ROBERT DELEO Has 'Some Ideas Coming Together' For Next STONE TEMPLE PILOTS Album
November 2, 2022
During a new appearance on SiriusXM's "Trunk Nation With Eddie Trunk", Robert DeLeo, bassist and principal songwriter of the iconic band STONE TEMPLE PILOTS, was asked if he and his brother, STP guitarist Dean DeLeo, have gotten together to begin work on any music for the group's next release. He responded (as transcribed by BLABBERMOUTH.NET): "Not yet. I'm so busy on [my debut solo] record right now, and it's been such a journey for me to kind of try to tackle this all alone, with playing and everything and with the people I got together. This is just kind of the beginning of promo. The record was released a couple of weeks ago, so I'm kind of in the middle of it right now. But it's in the back of my mind, and I've got some ideas kind of coming together. So we'll see where that goes."
Robert's first solo album, "Lessons Learned", came out on October 21. Robert played virtually all the instruments on the LP, complemented by guest musicians and vocalists. The album's first single, "Love Is Not Made Of Gold", features vocalist Jimmy Gnecco.
DeLeo had been discussing the possibility of releasing a solo album for at least the last two decades. Back in 2002, he said that he was "compiling a number of songs" that had not made their way on to STP records, "not because they're bad songs, [but] just because they never found a place. Though they're different from STP, they still mean a lot to me," he explained.
STONE TEMPLE PILOTS features three original members — the DeLeo brothers and drummer Eric Kretz.
Eight months ago, Eric told Australia's May The Rock Be With You that he and his bandmates were "so disappointed" that they couldn't tour behind their first-ever acoustic album, "Perdida". "And I think in some ways, it was actually very therapeutic just to take a break — just take a break," he explained.
Regarding whether "Perdida" is indicative of STP's future direction or if that album was just a "one-off experimental thing," Eric said: "It was just experimental. I'm sure you know from our catalog, we've always had a song or maybe two that were similar to that. And it was just, 'Let's just do a whole record like that.' And the majority of it we wrote here at my place where I have a studio. We just sat around the couch with a couple of acoustics and some hand drums and just kind of arranged the songs and put the lyrics together and just kind of got it all together. And then recording was sometimes it'd be a few of us together, sometimes it'd be one person at a time or two people at a time, and just kind of developing the layers. And Robert and Dean really had some great ideas with expanding what they wanted to do with the harmonies and melodies and continued to use instruments that we haven't touched on before. So in that sense it was a different avenue for us to take.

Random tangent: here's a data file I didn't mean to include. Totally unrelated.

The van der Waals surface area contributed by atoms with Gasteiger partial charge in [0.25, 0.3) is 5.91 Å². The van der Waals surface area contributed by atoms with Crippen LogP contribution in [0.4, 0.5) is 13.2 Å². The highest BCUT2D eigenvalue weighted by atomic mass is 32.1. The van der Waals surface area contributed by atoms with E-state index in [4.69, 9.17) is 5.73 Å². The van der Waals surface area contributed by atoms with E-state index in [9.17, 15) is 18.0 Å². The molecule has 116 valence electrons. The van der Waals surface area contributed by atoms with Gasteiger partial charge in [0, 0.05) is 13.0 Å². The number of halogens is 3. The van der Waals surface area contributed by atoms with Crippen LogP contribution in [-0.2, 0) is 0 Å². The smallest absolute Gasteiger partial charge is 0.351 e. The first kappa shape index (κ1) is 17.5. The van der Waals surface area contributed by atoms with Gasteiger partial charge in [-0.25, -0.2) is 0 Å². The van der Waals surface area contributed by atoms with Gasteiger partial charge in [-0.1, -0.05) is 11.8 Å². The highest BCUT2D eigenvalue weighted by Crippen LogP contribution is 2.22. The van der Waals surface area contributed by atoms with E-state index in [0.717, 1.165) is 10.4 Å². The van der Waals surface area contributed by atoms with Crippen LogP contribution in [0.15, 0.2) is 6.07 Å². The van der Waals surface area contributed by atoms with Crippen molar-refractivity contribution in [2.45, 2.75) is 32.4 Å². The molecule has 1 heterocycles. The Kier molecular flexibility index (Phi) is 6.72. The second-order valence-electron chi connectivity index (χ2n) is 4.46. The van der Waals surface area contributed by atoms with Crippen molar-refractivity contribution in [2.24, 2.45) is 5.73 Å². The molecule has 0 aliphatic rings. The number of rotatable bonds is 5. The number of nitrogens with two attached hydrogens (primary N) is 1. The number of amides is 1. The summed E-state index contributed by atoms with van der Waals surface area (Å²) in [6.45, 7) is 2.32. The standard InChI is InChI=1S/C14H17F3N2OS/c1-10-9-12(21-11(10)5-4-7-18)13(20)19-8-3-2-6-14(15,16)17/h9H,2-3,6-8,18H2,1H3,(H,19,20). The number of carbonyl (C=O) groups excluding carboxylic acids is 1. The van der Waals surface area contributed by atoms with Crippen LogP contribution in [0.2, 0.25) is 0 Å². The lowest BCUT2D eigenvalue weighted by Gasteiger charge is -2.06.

"I would say the next record — my guess is it's probably gonna be the hardest and loudest record we've ever had, just to say, 'Okay, we've done that. Now let's do this and let's try something different,'" he added. "Or it could be totally a mixture of the two. We kind of don't know until we get there. In a few more months, like I said, we'll probably be itching to record again."
In 2017, singer Jeff Gutt, a now-46-year-old Michigan native who spent time in the early-2000s nu-metal act DRY CELL, among other bands, and was a contestant on "The X Factor", joined STONE TEMPLE PILOTS after beating out roughly 15,000 hopefuls during an extended search that began more than a year earlier.
Original STONE TEMPLE PILOTS singer Scott Weiland, who reunited with the group in 2010 after an eight-year hiatus but was dismissed in 2013, died in December 2015 of a drug overdose.
Chester Bennington, who joined STP in early 2013, departed nearly three years later to spend more time with his main band LINKIN PARK. Bennington committed suicide in July 2017.
"Perdida" was Gutt's second LP with STP. His recording debut with the group was on its self-titled seventh album, which arrived in March 2018.
BLABBERMOUTH.NET uses the Facebook Comments plugin to let people comment on content on the site using their Facebook account. The comments reside on Facebook servers and are not stored on BLABBERMOUTH.NET. To comment on a BLABBERMOUTH.NET story or review, you must be logged in to an active personal account on Facebook. Once you're logged in, you will be able to comment. User comments or postings do not reflect the viewpoint of BLABBERMOUTH.NET and BLABBERMOUTH.NET does not endorse, or guarantee the accuracy of, any user comment. To report spam or any abusive, obscene, defamatory, racist, homophobic or threatening comments, or anything that may violate any applicable laws, use the "Report to Facebook" and "Mark as spam" links that appear next to the comments themselves. To do so, click the downward arrow on the top-right corner of the Facebook comment (the arrow is invisible until you roll over it) and select the appropriate action. You can also send an e-mail to blabbermouthinbox(@)gmail.com with pertinent details. BLABBERMOUTH.NET reserves the right to "hide" comments that may be considered offensive, illegal or inappropriate and to "ban" users that violate the site's Terms Of Service. Hidden comments will still appear to the user and to the user's Facebook friends. If a new comment is published from a "banned" user or contains a blacklisted word, this comment will automatically have limited visibility (the "banned" user's comments will only be visible to the user and the user's Facebook friends).